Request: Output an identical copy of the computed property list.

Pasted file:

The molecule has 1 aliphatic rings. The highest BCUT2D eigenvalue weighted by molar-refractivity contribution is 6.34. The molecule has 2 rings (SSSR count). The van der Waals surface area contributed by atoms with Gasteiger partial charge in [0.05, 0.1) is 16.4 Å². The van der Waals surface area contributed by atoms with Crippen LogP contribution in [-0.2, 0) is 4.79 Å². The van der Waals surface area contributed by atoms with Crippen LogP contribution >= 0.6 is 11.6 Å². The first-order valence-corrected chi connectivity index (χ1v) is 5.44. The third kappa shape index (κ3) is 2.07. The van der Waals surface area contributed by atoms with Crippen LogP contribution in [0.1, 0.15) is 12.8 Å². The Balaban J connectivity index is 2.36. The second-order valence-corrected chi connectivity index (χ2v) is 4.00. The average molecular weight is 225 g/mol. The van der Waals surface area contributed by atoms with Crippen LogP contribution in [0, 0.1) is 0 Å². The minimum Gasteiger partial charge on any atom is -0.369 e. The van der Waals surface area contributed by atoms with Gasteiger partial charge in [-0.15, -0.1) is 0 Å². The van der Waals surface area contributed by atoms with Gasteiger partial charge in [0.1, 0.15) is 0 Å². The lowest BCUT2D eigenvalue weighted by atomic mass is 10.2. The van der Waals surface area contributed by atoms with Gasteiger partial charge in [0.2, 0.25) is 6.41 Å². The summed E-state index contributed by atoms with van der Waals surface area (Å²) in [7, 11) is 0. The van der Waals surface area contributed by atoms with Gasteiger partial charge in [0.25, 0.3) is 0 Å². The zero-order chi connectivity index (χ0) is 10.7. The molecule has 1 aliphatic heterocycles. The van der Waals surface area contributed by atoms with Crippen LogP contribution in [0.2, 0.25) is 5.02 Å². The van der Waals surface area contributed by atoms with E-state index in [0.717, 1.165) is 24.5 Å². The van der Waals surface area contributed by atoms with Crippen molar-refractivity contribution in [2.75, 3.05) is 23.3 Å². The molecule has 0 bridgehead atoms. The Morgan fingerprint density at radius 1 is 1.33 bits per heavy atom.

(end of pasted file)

The molecule has 1 aliphatic rings. The highest BCUT2D eigenvalue weighted by molar-refractivity contribution is 6.34. The molecule has 2 rings (SSSR count). The van der Waals surface area contributed by atoms with Gasteiger partial charge in [0.05, 0.1) is 16.4 Å². The van der Waals surface area contributed by atoms with Crippen LogP contribution in [-0.2, 0) is 4.79 Å². The van der Waals surface area contributed by atoms with Crippen LogP contribution >= 0.6 is 11.6 Å². The first-order valence-corrected chi connectivity index (χ1v) is 5.44. The third kappa shape index (κ3) is 2.07. The van der Waals surface area contributed by atoms with Crippen LogP contribution in [0.1, 0.15) is 12.8 Å². The Balaban J connectivity index is 2.36. The second-order valence-corrected chi connectivity index (χ2v) is 4.00. The average molecular weight is 225 g/mol. The van der Waals surface area contributed by atoms with Crippen LogP contribution in [0, 0.1) is 0 Å². The minimum Gasteiger partial charge on any atom is -0.369 e. The van der Waals surface area contributed by atoms with Gasteiger partial charge in [-0.15, -0.1) is 0 Å². The van der Waals surface area contributed by atoms with Gasteiger partial charge in [0.1, 0.15) is 0 Å². The lowest BCUT2D eigenvalue weighted by atomic mass is 10.2. The van der Waals surface area contributed by atoms with Gasteiger partial charge in [0.2, 0.25) is 6.41 Å². The summed E-state index contributed by atoms with van der Waals surface area (Å²) in [7, 11) is 0. The van der Waals surface area contributed by atoms with Gasteiger partial charge in [0.25, 0.3) is 0 Å². The zero-order chi connectivity index (χ0) is 10.7. The molecule has 1 aliphatic heterocycles. The van der Waals surface area contributed by atoms with Crippen LogP contribution in [0.2, 0.25) is 5.02 Å². The van der Waals surface area contributed by atoms with E-state index in [0.717, 1.165) is 24.5 Å². The van der Waals surface area contributed by atoms with Crippen molar-refractivity contribution in [2.75, 3.05) is 23.3 Å². The molecule has 0 bridgehead atoms. The Morgan fingerprint density at radius 1 is 1.33 bits per heavy atom.